Teaching religious diversity using “The Faith Project”

In a spectacular TED talk, explorer Wade Davis reflected on the world’s cultures saying, “These myriad voices of humanity are not failed attempts at being modern. They’re unique facets of the human imagination. They’re unique answers to a fundamental question: What does it mean to be human and alive?” We’ve captured just a few of those myriad voices and unique answers in The Faith Project, an interactive documentary exploring the religious diversity of Canada.

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The Beckoning Bell: Resilience and hope in video games and life

After I walk across the stone bridge, there’s a small cobblestoned plaza that forks into winding streets. I turn left, walking in the cramped alleys between old buildings. There are stairs, and an archway, and beyond, the buildings open up to a cemetery. It’s the only way to the old church, where they say there’s a cure for my illness.

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Close Your Eyes: a short story

A shooting star streaked through the clear mustard sky and burst apart, bombarding the plateau and the colony below with shrapnel. After a fragment with a bullet’s velocity shattered a dish on the colony’s communications tower, Arjun decided to climb the tower himself to repair the dish rather than pull construction drones away from their scheduled work.

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How to lose a mountain: the peaks and pitfalls of exploration, near and far

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It was called the Plain of Six Glaciers, which sounded like something in a Tolkien novel, what with his Battle of the Five Armies, or the Cracks of Doom, or, like, the entire Silmarillion. I stared up into the mountains at the supposed location of the mythical plain. The distant plateau was hidden by peaks and the sunlight shone from behind them.

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Surrender: the upside-down beauty of the word “islam”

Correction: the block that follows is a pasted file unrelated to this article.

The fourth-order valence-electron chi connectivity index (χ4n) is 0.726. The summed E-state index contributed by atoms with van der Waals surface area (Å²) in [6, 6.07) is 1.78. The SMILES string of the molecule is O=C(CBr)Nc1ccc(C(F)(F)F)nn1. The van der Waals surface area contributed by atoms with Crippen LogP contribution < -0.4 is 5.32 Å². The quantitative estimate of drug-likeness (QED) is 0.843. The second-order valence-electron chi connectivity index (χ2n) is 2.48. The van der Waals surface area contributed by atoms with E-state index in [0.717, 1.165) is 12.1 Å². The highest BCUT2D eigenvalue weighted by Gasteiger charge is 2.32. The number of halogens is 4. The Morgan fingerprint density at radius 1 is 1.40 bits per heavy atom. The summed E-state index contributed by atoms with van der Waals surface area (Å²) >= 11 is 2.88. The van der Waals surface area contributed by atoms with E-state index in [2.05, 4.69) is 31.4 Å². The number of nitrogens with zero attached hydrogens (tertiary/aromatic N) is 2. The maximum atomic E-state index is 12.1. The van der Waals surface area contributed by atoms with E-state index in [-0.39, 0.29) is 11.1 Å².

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I place my prayer rug on the floor in the direction of Mecca. It came from my grandparents, I think, from the old country. It has been a part of my life since I was a child, a fixture in our home, and now it is threadbare from wear. It’s limp like fresh chapati. The burgundy, velvet fibres fray on the parts of this rug that have cushioned our heels and knees for decades. I smooth out its wrinkles and bumps and imperfections with the brush of a flat, tender palm, like I’m tending a bed of soil in a garden. I sit beside it or on the edge of my bed for a minute or two. I breathe.

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Change is the only constant

Physicist Alan Lightman’s meditation on the flow of time. More after the link.

Last August my oldest daughter got married. The ceremony took place at a farm in the little town of Wells, Maine, against the backdrop of rolling green meadows, a white wooden barn, and the sounds of a classical guitar. Each member of the wedding party stepped down a sloping hill toward the chuppah, while the guests sat in simple white chairs bordered by rows of sunflowers. The air was redolent with the smells of maples and grasses and other growing things. It was a marriage we had all hoped for. The two families had known each other with affection for years. Radiant in her white dress, a white dahlia in her hair, my daughter asked to hold my hand as we walked down the aisle.